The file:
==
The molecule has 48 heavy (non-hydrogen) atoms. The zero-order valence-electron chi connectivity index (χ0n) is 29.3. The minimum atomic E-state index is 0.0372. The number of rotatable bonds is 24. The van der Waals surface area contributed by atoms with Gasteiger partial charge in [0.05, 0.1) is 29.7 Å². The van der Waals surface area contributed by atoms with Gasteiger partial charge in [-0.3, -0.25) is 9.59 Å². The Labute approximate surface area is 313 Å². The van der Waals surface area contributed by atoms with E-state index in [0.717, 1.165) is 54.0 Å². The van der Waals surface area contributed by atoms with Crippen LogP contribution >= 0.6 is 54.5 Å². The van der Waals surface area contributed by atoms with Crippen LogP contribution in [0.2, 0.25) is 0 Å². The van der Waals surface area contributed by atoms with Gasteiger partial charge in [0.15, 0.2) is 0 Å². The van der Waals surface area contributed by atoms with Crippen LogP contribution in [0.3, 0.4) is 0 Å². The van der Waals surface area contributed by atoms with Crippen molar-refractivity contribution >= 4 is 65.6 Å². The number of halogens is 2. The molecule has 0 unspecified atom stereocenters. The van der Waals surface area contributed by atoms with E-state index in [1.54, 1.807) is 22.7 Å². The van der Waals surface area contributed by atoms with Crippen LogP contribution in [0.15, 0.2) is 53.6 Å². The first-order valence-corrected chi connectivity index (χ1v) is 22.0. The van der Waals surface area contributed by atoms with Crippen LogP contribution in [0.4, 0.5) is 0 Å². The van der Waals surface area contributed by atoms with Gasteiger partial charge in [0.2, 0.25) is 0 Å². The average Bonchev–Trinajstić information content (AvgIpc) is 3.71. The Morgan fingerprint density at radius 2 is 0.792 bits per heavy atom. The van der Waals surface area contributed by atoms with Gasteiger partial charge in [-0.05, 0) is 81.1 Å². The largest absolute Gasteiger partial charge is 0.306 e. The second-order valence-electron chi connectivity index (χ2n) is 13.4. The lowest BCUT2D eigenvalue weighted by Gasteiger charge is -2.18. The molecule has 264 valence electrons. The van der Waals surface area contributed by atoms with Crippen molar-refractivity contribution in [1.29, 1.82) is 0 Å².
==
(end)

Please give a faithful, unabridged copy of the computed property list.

The molecule has 48 heavy (non-hydrogen) atoms. The zero-order valence-electron chi connectivity index (χ0n) is 29.3. The minimum atomic E-state index is 0.0372. The number of rotatable bonds is 24. The van der Waals surface area contributed by atoms with Gasteiger partial charge in [0.05, 0.1) is 29.7 Å². The van der Waals surface area contributed by atoms with Gasteiger partial charge in [-0.3, -0.25) is 9.59 Å². The Labute approximate surface area is 313 Å². The van der Waals surface area contributed by atoms with E-state index in [0.717, 1.165) is 54.0 Å². The van der Waals surface area contributed by atoms with Crippen LogP contribution >= 0.6 is 54.5 Å². The van der Waals surface area contributed by atoms with Crippen LogP contribution in [0.2, 0.25) is 0 Å². The van der Waals surface area contributed by atoms with Gasteiger partial charge in [0.15, 0.2) is 0 Å². The van der Waals surface area contributed by atoms with Crippen LogP contribution in [0.3, 0.4) is 0 Å². The van der Waals surface area contributed by atoms with Crippen molar-refractivity contribution >= 4 is 65.6 Å². The number of halogens is 2. The molecule has 0 unspecified atom stereocenters. The van der Waals surface area contributed by atoms with E-state index in [1.54, 1.807) is 22.7 Å². The van der Waals surface area contributed by atoms with Crippen LogP contribution in [0.15, 0.2) is 53.6 Å². The first-order valence-corrected chi connectivity index (χ1v) is 22.0. The van der Waals surface area contributed by atoms with Crippen LogP contribution in [0.4, 0.5) is 0 Å². The van der Waals surface area contributed by atoms with Gasteiger partial charge in [0.2, 0.25) is 0 Å². The average Bonchev–Trinajstić information content (AvgIpc) is 3.71. The Morgan fingerprint density at radius 2 is 0.792 bits per heavy atom. The van der Waals surface area contributed by atoms with Gasteiger partial charge in [-0.05, 0) is 81.1 Å². The largest absolute Gasteiger partial charge is 0.306 e. The second-order valence-electron chi connectivity index (χ2n) is 13.4. The lowest BCUT2D eigenvalue weighted by Gasteiger charge is -2.18. The molecule has 264 valence electrons. The van der Waals surface area contributed by atoms with Crippen molar-refractivity contribution in [1.29, 1.82) is 0 Å².